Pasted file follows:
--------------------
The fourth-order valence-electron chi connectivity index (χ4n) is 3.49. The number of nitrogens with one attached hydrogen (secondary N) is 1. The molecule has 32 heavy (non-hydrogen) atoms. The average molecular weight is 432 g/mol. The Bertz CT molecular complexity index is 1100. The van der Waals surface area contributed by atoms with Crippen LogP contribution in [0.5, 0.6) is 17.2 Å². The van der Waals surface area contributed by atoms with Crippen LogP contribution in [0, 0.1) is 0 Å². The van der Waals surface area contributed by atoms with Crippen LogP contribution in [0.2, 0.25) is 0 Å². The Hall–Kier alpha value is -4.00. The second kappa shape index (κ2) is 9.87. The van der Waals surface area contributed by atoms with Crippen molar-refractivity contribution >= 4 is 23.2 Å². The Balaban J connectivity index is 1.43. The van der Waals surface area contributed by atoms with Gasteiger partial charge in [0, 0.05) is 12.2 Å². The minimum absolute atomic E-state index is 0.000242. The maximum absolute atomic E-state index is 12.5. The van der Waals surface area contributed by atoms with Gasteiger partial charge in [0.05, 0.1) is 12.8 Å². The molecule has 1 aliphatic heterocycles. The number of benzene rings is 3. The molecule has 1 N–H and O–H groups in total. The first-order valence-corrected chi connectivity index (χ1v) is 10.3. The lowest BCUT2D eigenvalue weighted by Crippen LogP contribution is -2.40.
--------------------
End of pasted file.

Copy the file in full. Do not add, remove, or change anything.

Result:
The fourth-order valence-electron chi connectivity index (χ4n) is 3.49. The number of nitrogens with one attached hydrogen (secondary N) is 1. The molecule has 32 heavy (non-hydrogen) atoms. The average molecular weight is 432 g/mol. The Bertz CT molecular complexity index is 1100. The van der Waals surface area contributed by atoms with Crippen LogP contribution in [0.5, 0.6) is 17.2 Å². The van der Waals surface area contributed by atoms with Crippen LogP contribution in [0, 0.1) is 0 Å². The van der Waals surface area contributed by atoms with Crippen LogP contribution in [0.2, 0.25) is 0 Å². The Hall–Kier alpha value is -4.00. The second kappa shape index (κ2) is 9.87. The van der Waals surface area contributed by atoms with Crippen molar-refractivity contribution >= 4 is 23.2 Å². The Balaban J connectivity index is 1.43. The van der Waals surface area contributed by atoms with Gasteiger partial charge in [0, 0.05) is 12.2 Å². The minimum absolute atomic E-state index is 0.000242. The maximum absolute atomic E-state index is 12.5. The van der Waals surface area contributed by atoms with Gasteiger partial charge in [0.05, 0.1) is 12.8 Å². The molecule has 1 aliphatic heterocycles. The number of benzene rings is 3. The molecule has 1 N–H and O–H groups in total. The first-order valence-corrected chi connectivity index (χ1v) is 10.3. The lowest BCUT2D eigenvalue weighted by Crippen LogP contribution is -2.40.